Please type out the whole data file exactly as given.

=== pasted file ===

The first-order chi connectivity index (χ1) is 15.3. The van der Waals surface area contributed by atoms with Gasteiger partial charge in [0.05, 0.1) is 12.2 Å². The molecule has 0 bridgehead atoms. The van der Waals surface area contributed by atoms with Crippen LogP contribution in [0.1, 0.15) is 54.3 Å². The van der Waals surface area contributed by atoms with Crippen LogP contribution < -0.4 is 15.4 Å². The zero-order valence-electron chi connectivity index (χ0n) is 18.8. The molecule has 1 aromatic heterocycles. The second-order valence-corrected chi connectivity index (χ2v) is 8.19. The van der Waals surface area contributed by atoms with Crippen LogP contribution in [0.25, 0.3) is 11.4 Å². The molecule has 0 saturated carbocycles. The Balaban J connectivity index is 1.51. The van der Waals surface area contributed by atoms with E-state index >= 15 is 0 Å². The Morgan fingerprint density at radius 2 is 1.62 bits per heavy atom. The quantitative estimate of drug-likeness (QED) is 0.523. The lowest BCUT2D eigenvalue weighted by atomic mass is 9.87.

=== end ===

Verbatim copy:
The first-order chi connectivity index (χ1) is 15.3. The van der Waals surface area contributed by atoms with Gasteiger partial charge in [0.05, 0.1) is 12.2 Å². The molecule has 0 bridgehead atoms. The van der Waals surface area contributed by atoms with Crippen LogP contribution in [0.1, 0.15) is 54.3 Å². The van der Waals surface area contributed by atoms with Crippen LogP contribution < -0.4 is 15.4 Å². The zero-order valence-electron chi connectivity index (χ0n) is 18.8. The molecule has 1 aromatic heterocycles. The second-order valence-corrected chi connectivity index (χ2v) is 8.19. The van der Waals surface area contributed by atoms with Crippen LogP contribution in [0.25, 0.3) is 11.4 Å². The molecule has 0 saturated carbocycles. The Balaban J connectivity index is 1.51. The van der Waals surface area contributed by atoms with E-state index >= 15 is 0 Å². The Morgan fingerprint density at radius 2 is 1.62 bits per heavy atom. The quantitative estimate of drug-likeness (QED) is 0.523. The lowest BCUT2D eigenvalue weighted by atomic mass is 9.87.